New protection for statues, monuments and memorials

The Moor Market charter inscription

In January 2021, the Government announced that they were to give new protections to “statues, monuments and memorials” to prevent them being removed without scrutiny. From 21st April, changes to regulations were made to bring them into the planning system, so that any proposals to remove them have to be given proper consideration. Up until now, demolition of a building up to 50 cubic metres, or an enclosure such as a fence or a wall, were not considered to be “development”, so did not need permission. Now there is an exception, and demolishing a “statue, monument or memorial” is considered to be development, requiring permission. Local Authorities in most cases will also have to notify the Secretary of State or Historic England.

There is also a proposed change to the National Planning Policy Framework so that in considering any applications to remove or alter a historic statue, plaque or memorial (whether listed or not), local planning authorities should have regard to the importance of retaining these heritage assets and, where appropriate, of explaining their historic and social context rather than removal. This is in line with Historic England’s advice on “contested heritage”. Their preferred approach is not to remove objects, but “to provide thoughtful, long-lasting and powerful reinterpretation” (see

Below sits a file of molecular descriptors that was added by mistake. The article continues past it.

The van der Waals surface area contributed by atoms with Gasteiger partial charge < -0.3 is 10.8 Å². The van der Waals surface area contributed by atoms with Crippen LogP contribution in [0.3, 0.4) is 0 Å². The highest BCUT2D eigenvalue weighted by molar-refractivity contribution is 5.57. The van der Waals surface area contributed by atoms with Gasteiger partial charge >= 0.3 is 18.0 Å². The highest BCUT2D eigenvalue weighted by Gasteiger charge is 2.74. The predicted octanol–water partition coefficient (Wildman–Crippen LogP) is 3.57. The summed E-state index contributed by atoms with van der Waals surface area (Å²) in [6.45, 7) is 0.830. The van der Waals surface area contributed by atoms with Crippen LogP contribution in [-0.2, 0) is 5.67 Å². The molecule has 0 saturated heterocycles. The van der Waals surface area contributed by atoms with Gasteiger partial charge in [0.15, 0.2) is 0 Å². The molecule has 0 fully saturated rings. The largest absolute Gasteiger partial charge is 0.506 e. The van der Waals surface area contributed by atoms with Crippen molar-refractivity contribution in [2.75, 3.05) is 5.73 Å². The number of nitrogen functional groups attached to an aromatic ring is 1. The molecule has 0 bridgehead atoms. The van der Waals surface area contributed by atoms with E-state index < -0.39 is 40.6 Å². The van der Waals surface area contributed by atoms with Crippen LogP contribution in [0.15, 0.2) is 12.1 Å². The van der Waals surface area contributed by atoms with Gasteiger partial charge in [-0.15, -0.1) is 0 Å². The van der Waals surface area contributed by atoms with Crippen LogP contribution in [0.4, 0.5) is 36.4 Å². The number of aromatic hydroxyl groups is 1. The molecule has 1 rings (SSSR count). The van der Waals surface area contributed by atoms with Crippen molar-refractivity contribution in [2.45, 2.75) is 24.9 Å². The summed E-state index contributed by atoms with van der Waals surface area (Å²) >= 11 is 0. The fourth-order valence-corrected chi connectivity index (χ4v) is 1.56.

These changes come in the wake of the toppling of the Edward Colston statue in Bristol. The statue itself had long been controversial, and its removal and the Government’s response have also been the subject of lively and impassioned debate. Although the focus is on contested heritage, the new protections go much wider. Even heritage assets that may not be large, prominent, or of national concern, but are valued by local communities, will be given more attention than before. It could be that one of the main consequences of this important national discussion will be that these comparatively humble objects will be less easily forgotten or swept away.

The changes will also enhance the value of the Local Heritage List. Sheffield, along with the other three South Yorkshire authorities, will soon begin using the funding awarded to expand its list. This will focus on the heritage that has meaning and value for local people. Any memorials will now be brought into the planning system, and if they are on the local list that has to be considered during the planning process. Working hand in hand, these new protections and the local list could give a real boost to heritage in Sheffield.

You can see the Government’s original announcement at

Hillsborough Park Wardsend gravestone

Hillsborough Park Wardsend gravestone

Bingham Park Lady Mayoress plaque

Plaque in Bingham Park